(685 km. southeast of Ankara) is located on a wide and fertile plain cultivated with extensive olive groves and vineyards and produces a wide variety of agricultural crops. It is especially known throughout Turkey for its excellent pistachios. Industry also contributes to the local econom

Relief of Teshup 
(Gazi Antep Archeology Museum)
The 36 towers of the city's fortress were originally constructed in the Justinian era and were later rebuilt by tyhe Seljuks. The Archaeology Museum has important artifacts from Neolitic, Hittite and Roman times. The Hasan Suzer House, from the turn of the century, has been beautifuly restored as the Ethnographical Museum. The artisans of Gazi Antep specialize in copperware and furniture inlaid with mother-of-pearl. The kitchens there produce some of the best lahmacun, a delicious pizza topped with spicy met and herbs and also baklava, a honey and nut pastry.

Yasemek open-air Museum Gazi Antep
West of Gazi Antep, the Duluk Forest makes a good day's outing or you can stay overnight in the campsite. In the woods, stroll throug the archaeological site which dates back to prehistoric times  A Hittite school of sculpture was centered in Yesemek, where the 200 works of art still reveral the beauty of the Hittite period.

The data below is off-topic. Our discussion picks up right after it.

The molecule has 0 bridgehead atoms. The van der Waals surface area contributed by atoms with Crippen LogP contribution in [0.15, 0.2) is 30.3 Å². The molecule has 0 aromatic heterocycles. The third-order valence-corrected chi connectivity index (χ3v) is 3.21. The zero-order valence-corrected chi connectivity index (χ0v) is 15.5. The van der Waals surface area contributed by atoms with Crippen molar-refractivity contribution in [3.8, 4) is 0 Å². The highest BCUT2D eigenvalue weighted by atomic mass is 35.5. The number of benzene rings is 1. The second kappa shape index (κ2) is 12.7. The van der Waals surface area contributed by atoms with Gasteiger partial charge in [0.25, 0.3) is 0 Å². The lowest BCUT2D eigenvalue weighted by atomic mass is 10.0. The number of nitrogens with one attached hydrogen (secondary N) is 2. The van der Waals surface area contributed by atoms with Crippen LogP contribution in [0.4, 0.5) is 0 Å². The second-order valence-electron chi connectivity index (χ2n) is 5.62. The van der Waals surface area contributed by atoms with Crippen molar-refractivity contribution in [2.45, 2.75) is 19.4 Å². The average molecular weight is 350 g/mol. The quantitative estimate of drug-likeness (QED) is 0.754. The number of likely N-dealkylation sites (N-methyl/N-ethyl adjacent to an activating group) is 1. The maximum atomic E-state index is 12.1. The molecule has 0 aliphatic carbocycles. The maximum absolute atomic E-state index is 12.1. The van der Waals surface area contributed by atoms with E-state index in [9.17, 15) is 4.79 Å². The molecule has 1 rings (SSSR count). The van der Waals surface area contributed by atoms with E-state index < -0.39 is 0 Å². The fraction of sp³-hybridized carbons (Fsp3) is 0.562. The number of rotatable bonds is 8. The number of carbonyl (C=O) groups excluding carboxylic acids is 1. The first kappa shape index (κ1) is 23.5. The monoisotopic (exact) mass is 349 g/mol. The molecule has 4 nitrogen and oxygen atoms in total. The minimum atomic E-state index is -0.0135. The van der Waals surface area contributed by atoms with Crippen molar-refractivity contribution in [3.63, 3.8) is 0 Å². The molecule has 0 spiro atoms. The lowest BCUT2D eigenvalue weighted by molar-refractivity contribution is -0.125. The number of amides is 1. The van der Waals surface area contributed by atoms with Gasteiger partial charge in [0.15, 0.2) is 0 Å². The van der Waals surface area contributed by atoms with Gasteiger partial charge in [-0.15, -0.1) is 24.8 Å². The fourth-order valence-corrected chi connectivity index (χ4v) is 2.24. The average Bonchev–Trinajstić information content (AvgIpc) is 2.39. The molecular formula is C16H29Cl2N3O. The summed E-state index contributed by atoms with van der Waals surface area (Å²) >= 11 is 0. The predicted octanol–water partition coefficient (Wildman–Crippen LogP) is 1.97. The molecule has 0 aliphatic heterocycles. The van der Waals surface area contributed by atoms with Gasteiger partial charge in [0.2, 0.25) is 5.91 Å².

Next to the Syrian border, on the banks of the Firat River, Kargamis, once a late Hittite capital, is another important archaeological site. The Site's finds, including immense bas-reliefs, have been moved to the museum of Anatolian Civilizations in Ankara.

Belkis (Zeugma) Gazi Antep
The ruins of Belkis (Zeugma) are on the edge of Nizip. There is a mound which was turned into a citadel and mosaics from the Roman period, which are well worth seeing.


(Gazi Antep Archeology Museum)

From Gaziantep to Mardin